39. Mitch says:

    I recently graduated college with a bachelor’s degree in exercise science. In all of my classes which required research, any studies performed prior to 2001 were generally considered outdated because so much research has been performed in the last several years that debunks older research.

    “Damaging” muscle is what occurs any time a muscle is loaded beyond its normal capacity. In fact, the only way to build and strengthen muscle is by damaging it so that it can repair itself to become stronger. Most people, especially women, lack the necessary testosterone to bulk up. For most people it’s impossible–bodybuilders are either genetically inclined to build large amounts of muscle or are using steroids, end of story. After age 30, the average person loses 1% of their lean muscle mass per year. A low weight/high rep regimen does nothing to combat this loss, nor does any cardio-intensive workout routine.

    Additionally, true fitness encompasses many attributes, not just cardiovascular endurance. Fitness is a combination of strength, speed, flexibility, explosiveness, agility, and endurance. A properly designed strength training program improves all of the above, not just endurance. Think about it–who’s in better shape as described above, an Olympic sprinter or an Olympic marathon runner? Guess who lifts heavily and who doesn’t.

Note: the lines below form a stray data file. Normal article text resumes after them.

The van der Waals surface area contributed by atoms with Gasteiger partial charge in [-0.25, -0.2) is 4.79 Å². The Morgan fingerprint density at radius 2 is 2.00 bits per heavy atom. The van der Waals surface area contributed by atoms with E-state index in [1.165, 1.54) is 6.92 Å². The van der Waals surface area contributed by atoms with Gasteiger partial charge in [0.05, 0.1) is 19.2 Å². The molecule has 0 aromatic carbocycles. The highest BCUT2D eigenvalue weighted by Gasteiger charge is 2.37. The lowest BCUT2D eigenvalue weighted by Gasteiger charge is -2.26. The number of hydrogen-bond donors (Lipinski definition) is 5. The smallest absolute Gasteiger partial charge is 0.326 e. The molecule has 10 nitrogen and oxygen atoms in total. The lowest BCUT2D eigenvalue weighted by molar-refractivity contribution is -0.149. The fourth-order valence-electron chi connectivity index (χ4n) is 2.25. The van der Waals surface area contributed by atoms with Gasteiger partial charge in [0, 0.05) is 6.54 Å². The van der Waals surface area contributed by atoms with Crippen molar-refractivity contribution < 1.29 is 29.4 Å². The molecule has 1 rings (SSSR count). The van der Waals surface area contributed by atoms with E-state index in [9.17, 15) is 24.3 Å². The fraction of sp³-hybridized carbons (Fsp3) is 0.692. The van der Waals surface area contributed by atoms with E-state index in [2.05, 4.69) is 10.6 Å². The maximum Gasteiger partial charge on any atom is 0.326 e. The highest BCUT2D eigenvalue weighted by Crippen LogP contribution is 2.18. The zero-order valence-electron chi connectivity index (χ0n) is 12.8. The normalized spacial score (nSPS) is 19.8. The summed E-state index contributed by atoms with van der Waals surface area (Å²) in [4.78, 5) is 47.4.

40. JH says:

    It’s amazing how folks will stick to an incorrect assumption over admitting they were wrong. Go ahead folks, waste your time.

    I though this series was about how to NOT waste your time. My guess is those of us arguing the “weights” issue don’t have any trouble keeping up with our kids. Do you think you might learn something from us?

  41. guinness416 says:

    Great to see the mention of stumptuous.com up above. There are a million and one fitness blogs out there these days, but Krista’s site remains one of the better resources for beginners I’ve ever seen, and has some good stuff for the more experienced among us too. I would urge any beginners scrolling through the comments to dig through it.

    I wonder at those who post so casually about not aiming for huge muscle gains – it ain’t so easy, you know :)

  42. mjh says:

    Telling people to do 50 reps of low weights is the same as telling someone about to start walking for exercise to go so slowly that they do not break a sweat.

  43. JW Thornhill says:

    After working two jobs and lots of overtime in the last year I gained over 60 lbs. and ended up with both high blood pressure and high cholesterol.

    I learned the hard way about the repercussions of not taking care (investing) in yourself.

    Thanks for the post. :)

  44. Rob says: